Despite the dancing and festivities in Fiji leading up to next week’s general election, Fiji First leader Frank Bainimarama is taking no prisoners.
"When you are down and out you vote for a party that will be with you all time," the Fijian Prime Minister said while campaigning.
"For those of you who do not want violence, do not vote for Sodelpa."
Bainimarama’s warning was talking about Sodelpa party leader Sitiveni Rabuka who, like him, once took military control of Fiji.
But Rabuka told 1 NEWS his leadership skills has changed.
"I have learned from the coup," he said,
"Although I said in 1987 there was no other way, there is a way [now]."
He's gathering support from local chiefs while his party is promoting traditional Fijan values and culture, including bringing back the great council of chiefs.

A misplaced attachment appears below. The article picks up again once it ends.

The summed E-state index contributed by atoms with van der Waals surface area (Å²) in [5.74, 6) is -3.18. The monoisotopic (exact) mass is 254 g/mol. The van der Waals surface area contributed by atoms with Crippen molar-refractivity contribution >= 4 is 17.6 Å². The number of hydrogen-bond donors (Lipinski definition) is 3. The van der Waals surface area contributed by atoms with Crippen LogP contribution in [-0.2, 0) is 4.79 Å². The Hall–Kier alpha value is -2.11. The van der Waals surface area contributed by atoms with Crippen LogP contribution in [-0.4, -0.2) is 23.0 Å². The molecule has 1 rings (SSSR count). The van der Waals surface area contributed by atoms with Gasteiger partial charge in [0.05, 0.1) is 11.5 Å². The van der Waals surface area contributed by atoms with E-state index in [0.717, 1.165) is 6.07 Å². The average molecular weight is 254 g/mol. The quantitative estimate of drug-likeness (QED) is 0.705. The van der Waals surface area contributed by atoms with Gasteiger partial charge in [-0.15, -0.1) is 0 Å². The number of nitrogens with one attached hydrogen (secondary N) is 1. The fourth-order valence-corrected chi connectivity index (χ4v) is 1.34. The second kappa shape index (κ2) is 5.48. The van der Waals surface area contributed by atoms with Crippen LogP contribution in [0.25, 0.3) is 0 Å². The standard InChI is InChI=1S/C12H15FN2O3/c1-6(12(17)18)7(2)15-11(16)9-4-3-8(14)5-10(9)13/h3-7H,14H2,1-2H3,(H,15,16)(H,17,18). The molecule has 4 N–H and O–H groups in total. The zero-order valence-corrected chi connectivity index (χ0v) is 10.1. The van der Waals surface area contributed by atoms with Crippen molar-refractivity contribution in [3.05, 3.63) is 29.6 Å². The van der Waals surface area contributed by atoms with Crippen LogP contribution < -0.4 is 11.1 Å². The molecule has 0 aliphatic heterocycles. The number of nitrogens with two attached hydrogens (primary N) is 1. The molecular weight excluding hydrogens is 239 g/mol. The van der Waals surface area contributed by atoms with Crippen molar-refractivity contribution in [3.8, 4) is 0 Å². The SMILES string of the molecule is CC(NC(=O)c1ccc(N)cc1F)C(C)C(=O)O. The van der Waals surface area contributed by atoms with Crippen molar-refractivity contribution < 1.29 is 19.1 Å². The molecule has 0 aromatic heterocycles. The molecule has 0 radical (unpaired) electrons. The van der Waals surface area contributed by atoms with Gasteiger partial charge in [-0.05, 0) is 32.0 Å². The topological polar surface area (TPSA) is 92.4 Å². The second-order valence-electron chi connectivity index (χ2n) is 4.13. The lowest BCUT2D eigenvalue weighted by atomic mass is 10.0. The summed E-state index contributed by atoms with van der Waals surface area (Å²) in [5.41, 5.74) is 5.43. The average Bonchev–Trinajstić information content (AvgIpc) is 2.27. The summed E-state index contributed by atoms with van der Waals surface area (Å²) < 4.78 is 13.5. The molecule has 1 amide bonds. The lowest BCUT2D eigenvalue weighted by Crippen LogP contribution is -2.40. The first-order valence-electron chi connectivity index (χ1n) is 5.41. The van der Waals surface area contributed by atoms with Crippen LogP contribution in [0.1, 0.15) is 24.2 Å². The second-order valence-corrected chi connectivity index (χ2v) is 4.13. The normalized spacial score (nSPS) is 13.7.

The council was deliberately abolished by Bainimarama because he claimed they were elitist and divisive - Fiji First sees Rabuka as a threat to equality.
But the opposition says its being muzzled by the government.
"With us, it’s very difficult to get a permit," opposition leader Ro Teimumu Kepa told 1 NEWS.
"We can’t meet in a public place - that's why we have to meet in the village green or a church hall - although Fiji First are able to meet anyway and have a family fun day anywhere."
Fiji First sells itself on a modern Fiji while Soldelpa prides itself on looking to the grassroots - its campaign more community orientated.
So far, political polls have put Bainimarama's Fiji First in front but its not over yet.
The country will cast its vote on Wednesday.